Economic analysts predict low growth for 2022

Chris Mahove

The country’s economic growth is expected to slow down a bit as a result of the Russia -Ukraine conflict, which has seen some Western countries imposing sanctions on the former.

Zimbabwe has been receiving a lot of investments from Russia and the sanctions imposed on that country have had a negative impact on the economy of the Southern African country.

Economic analyst Prosper Chihtambara said the biggest threat to Zimbabwe’s economic growth this year was the Russia-Ukraine conflict, noting that since the beginning of the crisis, the country’s economy had experienced  a lot of inflationary pressures.

Prosper Chitambara

The conflict has affected the global supply chains and production in commodities such as wheat and crude oil, of which Russia is one of the biggest producers globally.

“This year’s growth will be much lower than it was last year;  we dont know how soon the Russia -Ukraine crisis is going to end but it will have a bearing on global inflation and local inflaion which will ultimately affect local growth. Economic growth will be affected by investment inflows to Zimbabwe because we have been receiving  a lot of investments from Russia,” Chitambara .

Chitambara said both monthly and annual inflation had increased, with annual inflation rising from 60.61 percent to 66.1 percent, while monthly inflation rose to 7 percent from 5.34 percent.

“So the first quarter has been a bit challenging and has affected the ordinary citizens and the working class (although) there has been a slight improvcement in terms of the narrowing of the foreign exchange premium on account of the movements that we have seen on the official market,” he said.

Chitambara said there is need for more liberalisation of the foreign exchange market to allow the dynamic market forces to have a greater leverage and leeway in terms of the exchange rate, noting howeever, that although the premium had remained stable, there was  still work that needed  to be done to ensure there greater stability and confidence in the foreign exchange market.

Another economist, Collen Jonasi, concurred, noting that the failure by the parallel rate and the official rate to come into convergence was the first indicator that the economy was not in good shape.

“The official exchange rate  continues to be artificially lowered down by the Central Bank whilst the parallel market exchange rate is indicating the actual issues of demand and supply of the USD vis-a-vis our own currency. So as long as there are still those wide discrepancies between the two exchange rates, we are not even doing well at all. I feel that the RBZ should try to liberalize its exchange rate. It has to reflect the true demand and supply in as far as the greenback is concerned,” he said.

Jonasi said government should immediately address the issue of the exchange rate, noting that the Zimdollar continued to lose value against the USD as reflected by the alternative rate.

The economist noted that people’s earnings continued to be eroded by the ever rising inflation, adding there was need for an effective monetary policy that will ensure the presence of the fundamentals that allow the government to deal with inflation.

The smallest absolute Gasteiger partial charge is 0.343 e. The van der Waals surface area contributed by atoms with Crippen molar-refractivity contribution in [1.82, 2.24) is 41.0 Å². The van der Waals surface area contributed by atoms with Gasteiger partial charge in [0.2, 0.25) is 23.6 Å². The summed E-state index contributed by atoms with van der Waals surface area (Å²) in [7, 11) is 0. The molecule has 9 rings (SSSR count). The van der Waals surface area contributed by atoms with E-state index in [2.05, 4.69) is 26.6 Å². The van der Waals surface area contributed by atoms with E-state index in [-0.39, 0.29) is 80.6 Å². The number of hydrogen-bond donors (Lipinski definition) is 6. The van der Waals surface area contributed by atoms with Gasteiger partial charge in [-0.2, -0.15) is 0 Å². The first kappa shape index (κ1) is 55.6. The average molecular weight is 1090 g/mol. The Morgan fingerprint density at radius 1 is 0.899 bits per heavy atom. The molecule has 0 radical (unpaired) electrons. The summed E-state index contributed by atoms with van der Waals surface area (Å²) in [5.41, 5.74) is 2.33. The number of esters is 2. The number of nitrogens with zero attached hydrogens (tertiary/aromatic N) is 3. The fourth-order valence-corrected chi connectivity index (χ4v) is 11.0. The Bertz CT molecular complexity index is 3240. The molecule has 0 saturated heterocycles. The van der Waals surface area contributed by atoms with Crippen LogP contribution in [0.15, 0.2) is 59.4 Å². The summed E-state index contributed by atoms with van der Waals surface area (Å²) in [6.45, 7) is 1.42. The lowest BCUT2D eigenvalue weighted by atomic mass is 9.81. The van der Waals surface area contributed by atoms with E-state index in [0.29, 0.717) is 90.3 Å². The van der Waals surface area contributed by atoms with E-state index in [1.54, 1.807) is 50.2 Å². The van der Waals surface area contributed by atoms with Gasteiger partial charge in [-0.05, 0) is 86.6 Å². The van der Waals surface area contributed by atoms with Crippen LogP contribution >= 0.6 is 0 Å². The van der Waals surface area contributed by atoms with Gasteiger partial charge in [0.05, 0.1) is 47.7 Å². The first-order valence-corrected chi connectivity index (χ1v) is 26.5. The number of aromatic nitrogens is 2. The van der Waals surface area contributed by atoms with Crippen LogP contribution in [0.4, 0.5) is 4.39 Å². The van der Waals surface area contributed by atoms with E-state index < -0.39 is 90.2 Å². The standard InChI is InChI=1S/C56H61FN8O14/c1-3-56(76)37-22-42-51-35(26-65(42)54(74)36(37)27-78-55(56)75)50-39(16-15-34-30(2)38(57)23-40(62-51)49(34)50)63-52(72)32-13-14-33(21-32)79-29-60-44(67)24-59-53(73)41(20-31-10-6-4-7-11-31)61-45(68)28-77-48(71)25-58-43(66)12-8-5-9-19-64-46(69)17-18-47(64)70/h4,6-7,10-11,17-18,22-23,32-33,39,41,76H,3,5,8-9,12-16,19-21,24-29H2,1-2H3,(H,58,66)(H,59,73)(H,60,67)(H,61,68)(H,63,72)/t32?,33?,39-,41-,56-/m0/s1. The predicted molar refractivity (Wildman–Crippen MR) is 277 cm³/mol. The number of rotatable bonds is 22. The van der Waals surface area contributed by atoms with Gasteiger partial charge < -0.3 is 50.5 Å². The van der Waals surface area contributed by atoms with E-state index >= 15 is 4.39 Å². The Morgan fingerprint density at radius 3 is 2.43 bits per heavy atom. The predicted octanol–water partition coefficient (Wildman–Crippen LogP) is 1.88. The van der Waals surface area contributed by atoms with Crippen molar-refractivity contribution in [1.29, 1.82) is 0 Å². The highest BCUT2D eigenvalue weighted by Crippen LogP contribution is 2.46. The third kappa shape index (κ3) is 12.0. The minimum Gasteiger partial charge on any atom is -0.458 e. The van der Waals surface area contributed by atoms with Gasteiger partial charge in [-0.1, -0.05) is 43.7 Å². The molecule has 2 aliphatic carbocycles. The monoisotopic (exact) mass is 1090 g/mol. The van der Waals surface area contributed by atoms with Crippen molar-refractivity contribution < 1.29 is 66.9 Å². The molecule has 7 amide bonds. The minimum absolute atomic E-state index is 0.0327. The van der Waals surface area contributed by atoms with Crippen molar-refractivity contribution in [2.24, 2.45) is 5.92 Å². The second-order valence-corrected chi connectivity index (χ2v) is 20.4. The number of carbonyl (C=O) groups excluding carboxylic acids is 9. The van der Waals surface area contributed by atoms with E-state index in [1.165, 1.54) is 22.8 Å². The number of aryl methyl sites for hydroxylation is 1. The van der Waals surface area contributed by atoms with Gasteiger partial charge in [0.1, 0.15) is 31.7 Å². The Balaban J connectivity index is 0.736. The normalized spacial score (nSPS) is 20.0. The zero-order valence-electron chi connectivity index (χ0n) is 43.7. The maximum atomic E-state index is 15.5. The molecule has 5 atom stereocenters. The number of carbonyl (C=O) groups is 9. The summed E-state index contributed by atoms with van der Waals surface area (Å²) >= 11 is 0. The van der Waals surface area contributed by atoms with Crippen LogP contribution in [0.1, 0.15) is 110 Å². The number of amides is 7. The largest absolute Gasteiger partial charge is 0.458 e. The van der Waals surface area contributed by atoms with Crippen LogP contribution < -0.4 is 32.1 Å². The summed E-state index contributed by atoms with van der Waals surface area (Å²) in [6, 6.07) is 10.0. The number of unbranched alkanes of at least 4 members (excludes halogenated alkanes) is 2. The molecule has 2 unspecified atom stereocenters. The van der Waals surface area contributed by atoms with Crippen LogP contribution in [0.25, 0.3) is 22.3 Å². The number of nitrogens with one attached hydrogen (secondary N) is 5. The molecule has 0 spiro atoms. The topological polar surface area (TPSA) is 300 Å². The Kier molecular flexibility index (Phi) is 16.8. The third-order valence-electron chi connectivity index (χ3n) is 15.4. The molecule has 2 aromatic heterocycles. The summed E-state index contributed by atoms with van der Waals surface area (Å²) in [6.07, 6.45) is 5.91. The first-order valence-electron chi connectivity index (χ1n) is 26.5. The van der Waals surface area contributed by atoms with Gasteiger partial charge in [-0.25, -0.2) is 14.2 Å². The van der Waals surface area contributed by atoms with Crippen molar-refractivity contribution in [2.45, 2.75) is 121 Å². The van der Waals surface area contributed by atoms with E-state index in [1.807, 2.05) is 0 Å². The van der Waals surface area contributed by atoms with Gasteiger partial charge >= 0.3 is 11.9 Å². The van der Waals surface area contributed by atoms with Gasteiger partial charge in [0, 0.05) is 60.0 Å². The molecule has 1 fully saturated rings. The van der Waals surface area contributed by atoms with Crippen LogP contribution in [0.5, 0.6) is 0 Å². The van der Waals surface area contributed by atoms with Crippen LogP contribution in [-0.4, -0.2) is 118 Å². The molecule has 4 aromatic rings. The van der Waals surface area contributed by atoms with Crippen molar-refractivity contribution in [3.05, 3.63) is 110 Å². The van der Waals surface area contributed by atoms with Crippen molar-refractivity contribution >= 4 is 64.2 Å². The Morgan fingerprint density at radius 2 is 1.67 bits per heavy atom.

“Now with the first quarter of the year coming to an end, there is no hope that the government is going to rein in inflation rate so there still ramains a lot that needs to be done because we are actually in a runaway inflation if the governments fails to address that.

This, he said, had resulted in challenges in the formal labour market where workers continued to  push for payment of their salaries in USD and continued going back to the negotiating table where they try to have their wages reviewed from time to time.

“Therefore for me, the government should sit down and look at the key macro-economic fundamentals , issues to do with wages, issues to do with prices, issues to do with inflation,  exchange rates, currency issues, those are the issues that need to be addressed. And it being the end of the first quarter, things should be taking shape, so that at least people can have confidence in the economy,” he said.

Victor Boroma, another economic analyst, said the economy had more or less continued on a 2021 trajectory, adding the export side has been positive .

“There is relative stability for prices despite the increase in annual inflation to 66 percent . The country is doing well in terms of exports with significant increase in export earnings month on month in Q1,” he said.

Boroma also expressed concern over the “manipulation” of the foreign exchange market by the Reserve Bank of Zimbabwe, saying this would affect money supply growth and stoke inflation.

The Central Bank remains the sole supplier of foreign currency on the auction allocation platform and has allocated USD 2, 887 billion since the inception of the auction in June 2020.

This year a total of USD290 million has been allocated for the importation of various commodities and payment of offshore services.

The country now needs USD650 million per month to make foreign currency payments for imports and other services payments, according to Boroma.

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